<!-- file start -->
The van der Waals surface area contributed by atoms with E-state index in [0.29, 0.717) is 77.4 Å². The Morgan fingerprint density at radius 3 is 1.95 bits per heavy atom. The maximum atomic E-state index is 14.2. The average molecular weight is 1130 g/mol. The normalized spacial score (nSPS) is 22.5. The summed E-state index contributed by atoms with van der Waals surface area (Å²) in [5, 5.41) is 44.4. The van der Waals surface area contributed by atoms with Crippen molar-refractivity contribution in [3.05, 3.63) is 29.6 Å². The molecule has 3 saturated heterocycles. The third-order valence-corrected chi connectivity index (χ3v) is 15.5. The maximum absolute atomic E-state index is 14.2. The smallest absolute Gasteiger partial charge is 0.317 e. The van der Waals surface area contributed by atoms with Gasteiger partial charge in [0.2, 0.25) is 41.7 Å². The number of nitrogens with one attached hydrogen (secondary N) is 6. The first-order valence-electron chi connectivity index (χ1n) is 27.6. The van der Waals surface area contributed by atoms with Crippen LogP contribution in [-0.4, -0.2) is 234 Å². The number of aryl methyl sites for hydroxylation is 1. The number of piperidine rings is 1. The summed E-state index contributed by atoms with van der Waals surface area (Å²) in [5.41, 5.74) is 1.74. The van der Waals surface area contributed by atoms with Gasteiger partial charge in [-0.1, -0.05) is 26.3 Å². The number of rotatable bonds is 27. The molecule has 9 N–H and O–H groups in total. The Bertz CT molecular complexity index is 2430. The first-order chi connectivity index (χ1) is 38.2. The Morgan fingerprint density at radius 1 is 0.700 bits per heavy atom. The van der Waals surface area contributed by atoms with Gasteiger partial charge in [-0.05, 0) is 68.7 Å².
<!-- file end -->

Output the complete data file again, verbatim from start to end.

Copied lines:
The van der Waals surface area contributed by atoms with E-state index in [0.29, 0.717) is 77.4 Å². The Morgan fingerprint density at radius 3 is 1.95 bits per heavy atom. The maximum atomic E-state index is 14.2. The average molecular weight is 1130 g/mol. The normalized spacial score (nSPS) is 22.5. The summed E-state index contributed by atoms with van der Waals surface area (Å²) in [5, 5.41) is 44.4. The van der Waals surface area contributed by atoms with Crippen molar-refractivity contribution in [3.05, 3.63) is 29.6 Å². The molecule has 3 saturated heterocycles. The third-order valence-corrected chi connectivity index (χ3v) is 15.5. The maximum absolute atomic E-state index is 14.2. The smallest absolute Gasteiger partial charge is 0.317 e. The van der Waals surface area contributed by atoms with Gasteiger partial charge in [0.2, 0.25) is 41.7 Å². The number of nitrogens with one attached hydrogen (secondary N) is 6. The first-order valence-electron chi connectivity index (χ1n) is 27.6. The van der Waals surface area contributed by atoms with Crippen LogP contribution in [-0.4, -0.2) is 234 Å². The number of aryl methyl sites for hydroxylation is 1. The number of piperidine rings is 1. The summed E-state index contributed by atoms with van der Waals surface area (Å²) in [5.41, 5.74) is 1.74. The van der Waals surface area contributed by atoms with Gasteiger partial charge in [-0.1, -0.05) is 26.3 Å². The number of rotatable bonds is 27. The molecule has 9 N–H and O–H groups in total. The Bertz CT molecular complexity index is 2430. The first-order chi connectivity index (χ1) is 38.2. The Morgan fingerprint density at radius 1 is 0.700 bits per heavy atom. The van der Waals surface area contributed by atoms with Gasteiger partial charge in [-0.05, 0) is 68.7 Å².